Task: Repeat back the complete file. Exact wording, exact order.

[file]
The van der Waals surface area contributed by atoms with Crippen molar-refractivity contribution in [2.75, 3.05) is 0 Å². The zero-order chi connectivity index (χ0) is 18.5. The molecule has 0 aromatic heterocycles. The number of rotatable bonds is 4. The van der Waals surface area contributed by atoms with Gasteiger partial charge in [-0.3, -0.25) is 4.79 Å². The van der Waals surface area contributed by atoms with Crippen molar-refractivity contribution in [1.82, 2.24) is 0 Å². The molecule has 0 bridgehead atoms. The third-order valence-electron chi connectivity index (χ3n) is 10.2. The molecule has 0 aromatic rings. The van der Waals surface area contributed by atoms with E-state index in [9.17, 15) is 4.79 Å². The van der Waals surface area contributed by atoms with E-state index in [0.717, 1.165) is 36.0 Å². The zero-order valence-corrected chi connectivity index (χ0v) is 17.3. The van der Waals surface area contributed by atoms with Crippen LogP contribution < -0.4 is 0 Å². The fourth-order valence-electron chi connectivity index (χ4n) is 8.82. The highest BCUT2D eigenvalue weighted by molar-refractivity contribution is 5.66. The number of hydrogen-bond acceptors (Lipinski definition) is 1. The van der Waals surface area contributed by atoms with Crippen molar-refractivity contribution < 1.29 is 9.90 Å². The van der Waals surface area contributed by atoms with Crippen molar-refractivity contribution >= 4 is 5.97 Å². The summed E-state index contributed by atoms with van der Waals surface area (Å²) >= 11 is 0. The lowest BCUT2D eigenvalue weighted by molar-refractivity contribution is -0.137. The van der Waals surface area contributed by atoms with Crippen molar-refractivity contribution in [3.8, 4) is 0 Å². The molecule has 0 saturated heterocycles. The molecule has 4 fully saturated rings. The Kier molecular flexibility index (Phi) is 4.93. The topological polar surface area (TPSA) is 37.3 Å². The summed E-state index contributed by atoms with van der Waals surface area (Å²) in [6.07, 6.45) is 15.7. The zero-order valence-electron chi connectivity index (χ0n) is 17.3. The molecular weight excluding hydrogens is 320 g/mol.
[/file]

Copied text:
The van der Waals surface area contributed by atoms with Crippen molar-refractivity contribution in [2.75, 3.05) is 0 Å². The zero-order chi connectivity index (χ0) is 18.5. The molecule has 0 aromatic heterocycles. The number of rotatable bonds is 4. The van der Waals surface area contributed by atoms with Gasteiger partial charge in [-0.3, -0.25) is 4.79 Å². The van der Waals surface area contributed by atoms with Crippen molar-refractivity contribution in [1.82, 2.24) is 0 Å². The molecule has 0 bridgehead atoms. The third-order valence-electron chi connectivity index (χ3n) is 10.2. The molecule has 0 aromatic rings. The van der Waals surface area contributed by atoms with E-state index in [9.17, 15) is 4.79 Å². The van der Waals surface area contributed by atoms with E-state index in [0.717, 1.165) is 36.0 Å². The zero-order valence-corrected chi connectivity index (χ0v) is 17.3. The van der Waals surface area contributed by atoms with Crippen LogP contribution < -0.4 is 0 Å². The fourth-order valence-electron chi connectivity index (χ4n) is 8.82. The highest BCUT2D eigenvalue weighted by molar-refractivity contribution is 5.66. The number of hydrogen-bond acceptors (Lipinski definition) is 1. The van der Waals surface area contributed by atoms with Crippen molar-refractivity contribution < 1.29 is 9.90 Å². The van der Waals surface area contributed by atoms with Crippen molar-refractivity contribution >= 4 is 5.97 Å². The summed E-state index contributed by atoms with van der Waals surface area (Å²) >= 11 is 0. The lowest BCUT2D eigenvalue weighted by molar-refractivity contribution is -0.137. The van der Waals surface area contributed by atoms with Crippen molar-refractivity contribution in [3.8, 4) is 0 Å². The molecule has 0 saturated heterocycles. The molecule has 4 fully saturated rings. The Kier molecular flexibility index (Phi) is 4.93. The topological polar surface area (TPSA) is 37.3 Å². The summed E-state index contributed by atoms with van der Waals surface area (Å²) in [6.07, 6.45) is 15.7. The zero-order valence-electron chi connectivity index (χ0n) is 17.3. The molecular weight excluding hydrogens is 320 g/mol.